Anticipatory grief is not just about accepting the future death. It’s also about coming to terms with the many losses already occurring in the lead up to the death. We grieve the loss of the person’s abilities, independence and cognition. We grieve the loss of hope and future dreams. We grieve the loss of the person’s identity, as well as our own. And we grieve countless other losses.
Just like any grieving process, anticipatory grief is an individual process and it’s a natural part of adjusting to living with loss.
MYTH 6: Grief is a sign of weakness
REALITY: Absolutely not. It’s not a sign of weakness. Nor is it a sign of an inability to cope. On the contrary, grief is a normal and adaptive response to loss that we all experience at some point in our life. It represents the pain and anguish we feel when someone we care about has died.
Crying often goes hand in hand with grief and, unfortunately, many people associate tears with personal inadequacy and weakness. They’re not.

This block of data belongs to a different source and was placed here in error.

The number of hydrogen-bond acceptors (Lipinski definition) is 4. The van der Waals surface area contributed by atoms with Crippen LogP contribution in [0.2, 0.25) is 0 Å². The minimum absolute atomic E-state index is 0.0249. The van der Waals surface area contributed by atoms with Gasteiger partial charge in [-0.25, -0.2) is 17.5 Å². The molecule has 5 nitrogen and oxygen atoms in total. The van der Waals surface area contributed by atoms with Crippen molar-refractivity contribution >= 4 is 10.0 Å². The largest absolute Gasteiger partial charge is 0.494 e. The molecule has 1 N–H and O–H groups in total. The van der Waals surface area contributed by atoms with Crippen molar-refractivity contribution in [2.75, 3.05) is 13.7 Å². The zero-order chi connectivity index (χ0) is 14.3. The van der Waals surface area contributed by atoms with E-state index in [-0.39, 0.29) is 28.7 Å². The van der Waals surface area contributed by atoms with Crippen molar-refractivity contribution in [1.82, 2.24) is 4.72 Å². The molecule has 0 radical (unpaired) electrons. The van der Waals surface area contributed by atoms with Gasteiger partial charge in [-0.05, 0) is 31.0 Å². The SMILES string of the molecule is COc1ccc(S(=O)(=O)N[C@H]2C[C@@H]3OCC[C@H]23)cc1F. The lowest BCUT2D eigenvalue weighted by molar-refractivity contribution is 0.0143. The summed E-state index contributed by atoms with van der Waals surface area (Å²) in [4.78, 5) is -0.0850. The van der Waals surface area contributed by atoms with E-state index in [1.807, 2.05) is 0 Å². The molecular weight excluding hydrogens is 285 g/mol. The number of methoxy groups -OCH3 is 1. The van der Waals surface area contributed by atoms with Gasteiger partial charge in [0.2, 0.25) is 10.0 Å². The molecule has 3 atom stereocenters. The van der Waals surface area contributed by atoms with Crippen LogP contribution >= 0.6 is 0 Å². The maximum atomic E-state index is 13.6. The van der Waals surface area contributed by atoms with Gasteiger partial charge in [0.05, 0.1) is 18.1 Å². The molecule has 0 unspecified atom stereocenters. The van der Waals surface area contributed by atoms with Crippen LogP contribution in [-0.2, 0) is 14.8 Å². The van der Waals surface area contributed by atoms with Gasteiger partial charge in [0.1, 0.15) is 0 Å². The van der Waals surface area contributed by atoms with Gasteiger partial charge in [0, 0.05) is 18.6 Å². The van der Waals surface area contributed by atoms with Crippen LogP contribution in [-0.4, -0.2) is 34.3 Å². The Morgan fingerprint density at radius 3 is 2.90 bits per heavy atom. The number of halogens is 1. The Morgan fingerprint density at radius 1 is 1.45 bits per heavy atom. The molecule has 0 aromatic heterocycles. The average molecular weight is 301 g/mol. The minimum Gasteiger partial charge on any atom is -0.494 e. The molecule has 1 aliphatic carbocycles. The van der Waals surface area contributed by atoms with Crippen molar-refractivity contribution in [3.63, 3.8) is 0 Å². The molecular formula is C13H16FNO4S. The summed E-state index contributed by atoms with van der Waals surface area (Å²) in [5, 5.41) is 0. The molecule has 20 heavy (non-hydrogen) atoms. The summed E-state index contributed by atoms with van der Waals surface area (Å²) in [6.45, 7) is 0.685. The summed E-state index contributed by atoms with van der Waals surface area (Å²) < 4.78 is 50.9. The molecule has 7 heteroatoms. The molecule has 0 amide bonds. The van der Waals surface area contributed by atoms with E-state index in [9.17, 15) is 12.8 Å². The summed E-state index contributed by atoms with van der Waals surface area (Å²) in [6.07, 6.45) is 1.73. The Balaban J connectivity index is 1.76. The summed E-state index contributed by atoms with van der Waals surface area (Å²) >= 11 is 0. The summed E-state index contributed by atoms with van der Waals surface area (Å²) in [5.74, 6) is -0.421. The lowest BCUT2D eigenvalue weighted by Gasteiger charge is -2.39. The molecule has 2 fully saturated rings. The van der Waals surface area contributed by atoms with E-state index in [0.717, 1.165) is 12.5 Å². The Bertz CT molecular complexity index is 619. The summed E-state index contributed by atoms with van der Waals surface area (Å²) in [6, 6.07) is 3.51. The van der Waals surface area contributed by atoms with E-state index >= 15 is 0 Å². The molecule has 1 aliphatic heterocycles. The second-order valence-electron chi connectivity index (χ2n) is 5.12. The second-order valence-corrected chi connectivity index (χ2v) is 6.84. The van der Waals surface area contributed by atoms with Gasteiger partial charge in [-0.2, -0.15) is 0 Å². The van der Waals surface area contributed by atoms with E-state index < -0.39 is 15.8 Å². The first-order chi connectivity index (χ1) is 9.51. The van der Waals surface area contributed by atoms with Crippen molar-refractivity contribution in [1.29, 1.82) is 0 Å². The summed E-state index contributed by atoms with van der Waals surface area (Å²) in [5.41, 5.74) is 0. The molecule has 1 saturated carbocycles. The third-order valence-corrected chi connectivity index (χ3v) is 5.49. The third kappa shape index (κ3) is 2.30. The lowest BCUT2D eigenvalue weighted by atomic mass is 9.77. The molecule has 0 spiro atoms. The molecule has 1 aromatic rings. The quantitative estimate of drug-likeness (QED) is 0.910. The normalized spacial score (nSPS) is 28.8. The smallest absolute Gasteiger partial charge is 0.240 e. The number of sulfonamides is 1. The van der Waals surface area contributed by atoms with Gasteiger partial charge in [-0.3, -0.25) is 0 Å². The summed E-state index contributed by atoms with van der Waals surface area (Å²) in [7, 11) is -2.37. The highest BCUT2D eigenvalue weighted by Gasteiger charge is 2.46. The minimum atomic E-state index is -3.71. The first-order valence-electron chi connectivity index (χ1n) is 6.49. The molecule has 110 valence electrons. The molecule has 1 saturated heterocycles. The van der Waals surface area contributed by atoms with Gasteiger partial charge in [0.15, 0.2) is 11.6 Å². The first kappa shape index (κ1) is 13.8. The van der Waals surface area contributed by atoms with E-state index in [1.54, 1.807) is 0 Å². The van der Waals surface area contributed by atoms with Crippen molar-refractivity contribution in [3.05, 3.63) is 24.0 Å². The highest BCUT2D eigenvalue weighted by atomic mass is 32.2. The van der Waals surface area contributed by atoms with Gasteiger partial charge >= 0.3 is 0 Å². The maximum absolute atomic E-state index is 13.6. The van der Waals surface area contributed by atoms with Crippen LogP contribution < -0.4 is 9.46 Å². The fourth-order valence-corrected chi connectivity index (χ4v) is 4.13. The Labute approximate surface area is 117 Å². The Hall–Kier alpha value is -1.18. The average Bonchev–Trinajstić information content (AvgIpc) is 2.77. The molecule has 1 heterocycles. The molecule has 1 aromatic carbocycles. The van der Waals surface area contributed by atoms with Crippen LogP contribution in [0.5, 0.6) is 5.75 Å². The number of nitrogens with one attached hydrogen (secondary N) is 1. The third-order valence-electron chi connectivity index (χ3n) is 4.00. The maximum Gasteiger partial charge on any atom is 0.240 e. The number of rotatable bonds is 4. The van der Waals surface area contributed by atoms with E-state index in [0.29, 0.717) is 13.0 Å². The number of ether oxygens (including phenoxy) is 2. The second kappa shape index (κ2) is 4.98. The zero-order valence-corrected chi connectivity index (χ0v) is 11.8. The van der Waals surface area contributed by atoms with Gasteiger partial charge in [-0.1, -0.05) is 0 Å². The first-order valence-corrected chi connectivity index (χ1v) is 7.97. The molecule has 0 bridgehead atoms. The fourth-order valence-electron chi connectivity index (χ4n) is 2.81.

Crying is nature’s way of releasing tension in the body and allowing a person to communicate a need to be comforted. It also makes people feel better emotionally and physically.
MYTH 7: Staying busy heals grief
REALITY: If you’ve every experienced a loss, it’s more than likely that someone at some point has advised you to “keep busy”. Have you tried it? Did it work? Or was busyness merely a distraction?
The idea that keeping busy will fix your broken heart or help you recover more quickly is one of the major myths about grief. Distraction doesn’t equal healing.
Exhortations of “keep busy” from well-meaning family and friends are akin to that other long-held myth that “time heals all wounds”. And just as time doesn’t necessarily heal, so too staying busy in itself doesn’t promote healing. Propelling yourself into a flurry of activity is essentially false hope that keeping busy will help you to avoid or transcend grief.
Like other potentially compulsive behaviours, staying busy is, in essence, just a distraction and will always disappoint as a coping strategy. Ultimately, your grief will remain after the distraction of busyness ends.
You need to devote time and energy to feeling the loss. Facing grief head on is the least painful way to recovery from loss in the long run.
Want to know more?
For more information coping with grief, please contact the Walter Carter Funerals team by emailing firstname.lastname@example.org.